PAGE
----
Pictures of Officer Frost after the altercation.  Oddly, none of the protesters carried signs with this image on it.
The policeman was exonerated in the investigations that followed.

The parents of the student filed a wrongful death suit in federal court against the policeman (who is just a working stiff), and presumably, against the county (which has insurance).

The money-grubbing attorneys are attempting to first try the case in the court of public opinion, and presumably pressure the county (and insurance company) into an out-of-court settlement.  It is necessary to have media coverage to make this strategy work.
Do most of those signs look almost identical?  I bet the same person cranked most of them out.  Hundreds, do you see hundreds?
The obligatory crowd shot.  This looks like 75 protesters, some kids who got dragged along and the balance being curious pedestrians and media types trying to get a story.  Images from HERE

Consequently, we have the classic "Hundreds protest on the Capital grounds" with the crowd estimate supplied by the attorneys but few pictures of the crowds.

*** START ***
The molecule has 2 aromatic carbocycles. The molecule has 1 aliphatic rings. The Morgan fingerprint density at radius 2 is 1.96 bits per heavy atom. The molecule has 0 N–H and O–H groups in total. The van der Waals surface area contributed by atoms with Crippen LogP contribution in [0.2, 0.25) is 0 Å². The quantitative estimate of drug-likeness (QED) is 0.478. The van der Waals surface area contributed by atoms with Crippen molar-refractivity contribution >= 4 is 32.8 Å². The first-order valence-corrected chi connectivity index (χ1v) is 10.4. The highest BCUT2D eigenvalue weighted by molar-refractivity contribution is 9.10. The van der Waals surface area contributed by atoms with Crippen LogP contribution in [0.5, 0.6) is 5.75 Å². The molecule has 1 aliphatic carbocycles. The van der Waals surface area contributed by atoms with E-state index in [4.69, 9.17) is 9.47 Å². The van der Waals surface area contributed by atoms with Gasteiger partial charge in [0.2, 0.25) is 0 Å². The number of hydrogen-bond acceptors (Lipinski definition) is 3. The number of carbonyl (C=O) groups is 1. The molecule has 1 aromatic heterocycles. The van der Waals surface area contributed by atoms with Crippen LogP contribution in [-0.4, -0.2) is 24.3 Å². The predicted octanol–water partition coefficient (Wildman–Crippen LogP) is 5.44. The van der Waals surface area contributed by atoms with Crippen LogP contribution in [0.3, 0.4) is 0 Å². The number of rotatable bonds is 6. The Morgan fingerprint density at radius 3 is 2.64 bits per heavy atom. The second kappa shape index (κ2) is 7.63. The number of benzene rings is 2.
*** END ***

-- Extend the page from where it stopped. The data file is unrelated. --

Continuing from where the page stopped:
Several of the quotes land with a thud.
  • "He needs justice."  He is dead.  He is beyond earthly justice.
  • "More people are....voicing their opinion."  Justice is not like voting for the Homecoming Court.  It is about facts.
  • "I hadn't seen him in 16 years, it broke my heart (to see him in a casket)"  His grandmother doing the victim-swoon.  If he meant so much to her, where was she the other 5840 days he was alive?
I get impatient with this kind of theater.

I have a sixteen year old boy.  There are moments when he is as impulsive and as blinded by tunnel-vision as anybody on this planet.  We drill him on how to interact with people in authority, especially people who carry firearms.

In spite of our best effort, there will be times when our kids do stupid things.  ERJ's Law of Threes
  • Three seconds of stupid can kill you.
  • Three minutes without oxygen can kill you.
  • Three hours of exposure can kill you.
  • Three days without water can kill you.
  • Three weeks without food can kill you.
Nothing can kill you faster than "Stupid".   It pisses me off when shysters try to turn "stupid" into a revenue stream.  I hope the suit gets tossed out of court or the plaintiffs have to stand the cost of the other side's defense.

---End of rant---